international trade minister who is now a London businessman.

Jonathan Moyo, who is the only independent member of

Parliament, has talked with numerous ZANU-PF and MDC



20. (C) Consideration of a “third way” is not a secret. The

Financial Gazette carried a front-page article on Jan 3. On

Saturday, George Charamba, Mugabe’s spokesperson who writes

under the name of Nathaniel Manheru, belittled Mandaza and

his plans to challenge Mugabe in his regular column. As a

result, according to Moyo, a number of potential supporters

of a third way are getting cold feet. However, on January

11, the Independent reported that Mandaza and Makoni will

publicly roll out their plan and and announce formation of

the splinter ZANU-PF party next week. Moyo told us that he,

Mandaza, Nkosana Moyo, and possibly Makon planned to meet in

South African January 12.


21. (C) Comment: There are several keys to a “third way”

challenge. First is the participation of Makoni. Makoni, is

a member of the ZANU-PF politburo, is well-respected

throughout Zimbabwe, is considered relatively clean, and has

good ties with the international community. Affiliated with

the Mujuru faction, he has criticized ZANU-PF from within and

non-publicly. But he has until now declined to exercise a

leadership role to oppose Mugabe. Mandaza claimed to us that

within the last several weeks, Makoni has said he would

consider leading opposition to Mugabe; at the moment he is

“consulting” and considering his options.


22. (C) Comment continued: The second key is the support of

the Mujuru faction. Makoni has no constituency of his own

and he probably could not be effective, particularly in an

intraparty struggle, without the Mujuru faction. For their

part, the Mujurus failed in December to stop Mugabe from

obtaining the ZANU-PF nomination, and it is unclear they


HARARE 00000016 005 OF 005



would be willing to challenge Mugabe openly in a battle they

might not win, in the process exposing themselves to an

assault by Mugabe on their huge business interests. The

Mujurus are corrupt and Mugabe, who reportedly has dossiers

on the faction and its interests, could make things difficult

for them should they publicly oppose him.


23. (C) Comment continued: With Mugabe’s control of

security and intelligence elements of ZANU-PF and with a

substantial following in ZANU-PF outside of the Mujuru

faction, it is unlikely an internal challenge, as envisaged

by Mandaza can succeed. More realistic is a broadbased

coalition with the Mujuru faction and Makoni joining with the

MDC. The third key, then, in addition to willingness on the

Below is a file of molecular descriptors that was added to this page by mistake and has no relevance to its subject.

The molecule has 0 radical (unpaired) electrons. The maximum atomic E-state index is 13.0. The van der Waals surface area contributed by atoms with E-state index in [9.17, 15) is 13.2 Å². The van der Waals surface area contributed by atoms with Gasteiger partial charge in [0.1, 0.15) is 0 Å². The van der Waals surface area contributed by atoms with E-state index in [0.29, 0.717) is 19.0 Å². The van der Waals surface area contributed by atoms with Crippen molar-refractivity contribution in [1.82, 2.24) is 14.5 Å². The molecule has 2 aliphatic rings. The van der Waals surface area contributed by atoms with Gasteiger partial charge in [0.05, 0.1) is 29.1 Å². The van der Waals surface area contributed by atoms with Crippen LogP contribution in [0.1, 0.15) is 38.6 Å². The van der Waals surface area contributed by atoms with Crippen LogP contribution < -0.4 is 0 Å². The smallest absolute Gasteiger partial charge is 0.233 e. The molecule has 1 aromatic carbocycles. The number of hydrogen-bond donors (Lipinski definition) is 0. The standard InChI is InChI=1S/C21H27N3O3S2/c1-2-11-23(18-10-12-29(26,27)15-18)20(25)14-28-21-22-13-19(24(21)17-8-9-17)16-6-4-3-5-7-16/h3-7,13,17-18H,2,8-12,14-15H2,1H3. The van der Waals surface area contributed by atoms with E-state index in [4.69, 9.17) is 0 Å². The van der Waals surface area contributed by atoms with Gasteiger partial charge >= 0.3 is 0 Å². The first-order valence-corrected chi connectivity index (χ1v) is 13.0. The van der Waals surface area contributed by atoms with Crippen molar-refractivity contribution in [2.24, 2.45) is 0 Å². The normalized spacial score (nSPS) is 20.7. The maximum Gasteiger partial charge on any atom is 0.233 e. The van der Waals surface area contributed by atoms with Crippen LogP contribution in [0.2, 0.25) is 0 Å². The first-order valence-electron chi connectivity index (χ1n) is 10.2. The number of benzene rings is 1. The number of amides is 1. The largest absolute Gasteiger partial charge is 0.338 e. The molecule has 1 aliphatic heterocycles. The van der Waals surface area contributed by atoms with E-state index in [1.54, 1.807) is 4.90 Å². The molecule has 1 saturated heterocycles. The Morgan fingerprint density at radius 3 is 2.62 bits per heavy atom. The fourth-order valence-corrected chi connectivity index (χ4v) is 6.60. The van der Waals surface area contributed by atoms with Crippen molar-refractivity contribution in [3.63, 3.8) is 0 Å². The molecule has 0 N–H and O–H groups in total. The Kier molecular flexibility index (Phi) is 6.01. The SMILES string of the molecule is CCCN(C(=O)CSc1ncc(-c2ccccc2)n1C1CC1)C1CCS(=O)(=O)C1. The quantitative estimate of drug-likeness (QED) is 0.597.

part of the Mujuru faction and Makoni, is an accommodation

with the MDC. MDC officials with whom we have spoken are

skeptical of the plan. They doubt Makoni has the courage to

assert a leadership role and that the Mujurus would leave the

party. And they’re not sure a modus vivendi could be worked

out between Makoni and Tsvangirai. Tsvangirai told the

Ambassador he would not step aside for Makoni. End Comment.



Comment–The Road Ahead



24. (C) A broadbased coalition, unlikely to be formed (but

still a possibility), is the best hope to defeat Mugabe.

Given the MDC’s weaknesses, an early election date, and an

unlevel playing field, the MDC by itself is unlikely to

prevail in an election. Reflective of this, Biti and Ncube

both told us they expect this year to be worse than last.


25. (C) Mugabe’s reelection in March is likely. He may then

try to create a government of national unity by inviting some

MDC members into his cabinet. The betting is that he will

try to stay in office until at least early 2009 when the

ZANU-PF Congress will either reelect him as first secretary

or elect a new leader. At this point, the best hope may be

for the unexpected. Mugabe is old and reportedly has cancer.

And as the economy worsens, infrastructure deteriorates, and

hardship increases, opposition may coalesce in ways that are

not now apparent.




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Charles Rukuni
The Insider is a political and business bulletin about Zimbabwe, edited by Charles Rukuni. Founded in 1990, it was a printed 12-page subscription only newsletter until 2003 when Zimbabwe's hyper-inflation made it impossible to continue printing.